Barton P. Buxton, David H. Perrin, Ronald K. Hetzler, Kwok W. Ho and Joe H. Gieck
The purpose of this investigation was to determine the relationship between ethnicity and acute pain response in male athletes. Subjects included 93 male athletes (age = 18.65 ± .58 years) of differing ethnicity. Each subject performed a Cold Pressor Test (CPT) and was evaluated for pain threshold and pain tolerance times. Two one-way analyses of variance were performed to analyze the data. The results indicated that significant differences existed in pain tolerance times between ethnic groups (p<.05). However, no differences were observed in pain threshold times. These findings support the existence of a difference in pain tolerance between ethnic groups in collegiate athletes.
Jay N. Hertel, Kevin M. Guskiewicz, David M. Kahler and David H. Perrin
The purpose of this study was to investigate the effects of induced anesthesia of the lateral ankle joint on proprioception as assessed in weight-bearing and non-weight-bearing conditions. Sixteen subjects were assessed under normal conditions and following an 8-cc injection of lidocaine into the anterior talofibular ligament of the ankle being tested. Center of balance and postural sway measurements were analyzed, revealing a significant lateral adjustment of center of balance during the stable tests compared to a medial adjustment during the dynamic tests under the anesthetized condition. ANOVA of postural sway scores revealed no main effect for condition (anesthesia vs. no anesthesia), but sway scores were higher during the two dynamic conditions as compared to the stable condition. ANOVA of joint position error scores revealed no main effect for condition. Findings suggest that inhibition of the joint receptor afferent fibers adversely affected joint proprioception as assessed while subjects were weight bearing but not while they were non-weight bearing.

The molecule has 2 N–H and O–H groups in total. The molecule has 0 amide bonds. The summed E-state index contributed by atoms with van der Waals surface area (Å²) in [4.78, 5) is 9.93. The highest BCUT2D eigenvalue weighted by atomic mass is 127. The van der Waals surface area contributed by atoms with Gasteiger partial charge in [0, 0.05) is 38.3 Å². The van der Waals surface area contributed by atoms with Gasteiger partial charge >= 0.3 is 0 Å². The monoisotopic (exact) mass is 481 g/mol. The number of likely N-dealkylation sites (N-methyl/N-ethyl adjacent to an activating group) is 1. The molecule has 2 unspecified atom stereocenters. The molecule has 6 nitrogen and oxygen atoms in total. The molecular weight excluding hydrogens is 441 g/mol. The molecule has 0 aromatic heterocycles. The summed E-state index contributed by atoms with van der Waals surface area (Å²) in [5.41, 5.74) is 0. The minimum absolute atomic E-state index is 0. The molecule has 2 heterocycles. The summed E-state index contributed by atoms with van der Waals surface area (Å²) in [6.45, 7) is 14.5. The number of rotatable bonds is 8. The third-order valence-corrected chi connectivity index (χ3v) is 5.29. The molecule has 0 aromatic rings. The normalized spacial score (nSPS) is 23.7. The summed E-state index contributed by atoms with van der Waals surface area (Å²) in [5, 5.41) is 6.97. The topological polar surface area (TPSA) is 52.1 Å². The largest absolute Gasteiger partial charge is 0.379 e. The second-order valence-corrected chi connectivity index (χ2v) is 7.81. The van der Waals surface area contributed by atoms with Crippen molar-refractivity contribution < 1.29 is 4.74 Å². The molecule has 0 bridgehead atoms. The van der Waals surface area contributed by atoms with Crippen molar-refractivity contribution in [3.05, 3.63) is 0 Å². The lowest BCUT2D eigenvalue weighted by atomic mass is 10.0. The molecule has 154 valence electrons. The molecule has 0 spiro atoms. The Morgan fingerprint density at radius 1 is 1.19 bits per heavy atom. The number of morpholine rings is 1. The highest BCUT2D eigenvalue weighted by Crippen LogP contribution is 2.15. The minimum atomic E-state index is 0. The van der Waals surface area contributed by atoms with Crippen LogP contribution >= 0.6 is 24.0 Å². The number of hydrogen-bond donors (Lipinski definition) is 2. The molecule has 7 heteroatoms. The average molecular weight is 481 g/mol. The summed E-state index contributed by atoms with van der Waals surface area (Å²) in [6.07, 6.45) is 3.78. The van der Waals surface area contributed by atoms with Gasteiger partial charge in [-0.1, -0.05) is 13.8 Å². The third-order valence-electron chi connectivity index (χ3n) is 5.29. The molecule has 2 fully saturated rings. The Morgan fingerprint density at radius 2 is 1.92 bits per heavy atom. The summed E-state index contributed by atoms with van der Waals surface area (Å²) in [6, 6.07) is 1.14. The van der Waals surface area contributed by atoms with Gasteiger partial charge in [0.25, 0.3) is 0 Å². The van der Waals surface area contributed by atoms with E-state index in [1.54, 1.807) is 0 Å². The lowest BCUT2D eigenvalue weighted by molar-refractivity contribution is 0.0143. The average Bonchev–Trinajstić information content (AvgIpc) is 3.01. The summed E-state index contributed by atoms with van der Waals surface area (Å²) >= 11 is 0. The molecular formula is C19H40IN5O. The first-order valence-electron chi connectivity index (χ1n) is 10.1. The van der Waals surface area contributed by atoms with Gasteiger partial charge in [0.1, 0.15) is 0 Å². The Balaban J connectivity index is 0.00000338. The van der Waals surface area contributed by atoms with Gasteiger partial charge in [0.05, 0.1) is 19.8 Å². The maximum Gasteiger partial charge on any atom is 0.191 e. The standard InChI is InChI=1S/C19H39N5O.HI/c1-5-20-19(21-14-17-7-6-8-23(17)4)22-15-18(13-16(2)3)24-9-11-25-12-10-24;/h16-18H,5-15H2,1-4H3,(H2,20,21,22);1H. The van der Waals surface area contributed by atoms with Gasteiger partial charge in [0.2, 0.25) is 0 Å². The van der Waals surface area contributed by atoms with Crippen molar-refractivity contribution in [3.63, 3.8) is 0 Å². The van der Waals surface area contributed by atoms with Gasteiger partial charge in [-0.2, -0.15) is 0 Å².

Jayd M. Grossman, Brent L. Arnold, David H. Perrin and David M. Kahler
This study evaluated the effectiveness of ibuprofen in treating delayed onset muscle soreness (DOMS) of the elbow flexors when taken prior to and following exercise. Twenty subjects received either 2,400 mg/day ibuprofen or a placebo four times per day. Subjects performed intense eccentric exercise of the elbow flexors to elicit DOMS. Concentric and eccentric peak torque production against an isokinetic resistance of 0.52 radls, range of motion at the elbow, and subjective soreness of the elbow flexors were measured. ANOVA indicated no significant group-by-time interaction for concentric peak torque, eccentric peak torque, or pain. A significant interaction was revealed for range of motion. There was a significant difference within each group's ROM but no interaction between groups. It was concluded that the use of 2,400 mg/day ibuprofen prior to and following intense eccentric exercise was no more effective than a placebo in treating DOMS of the elbow flexors.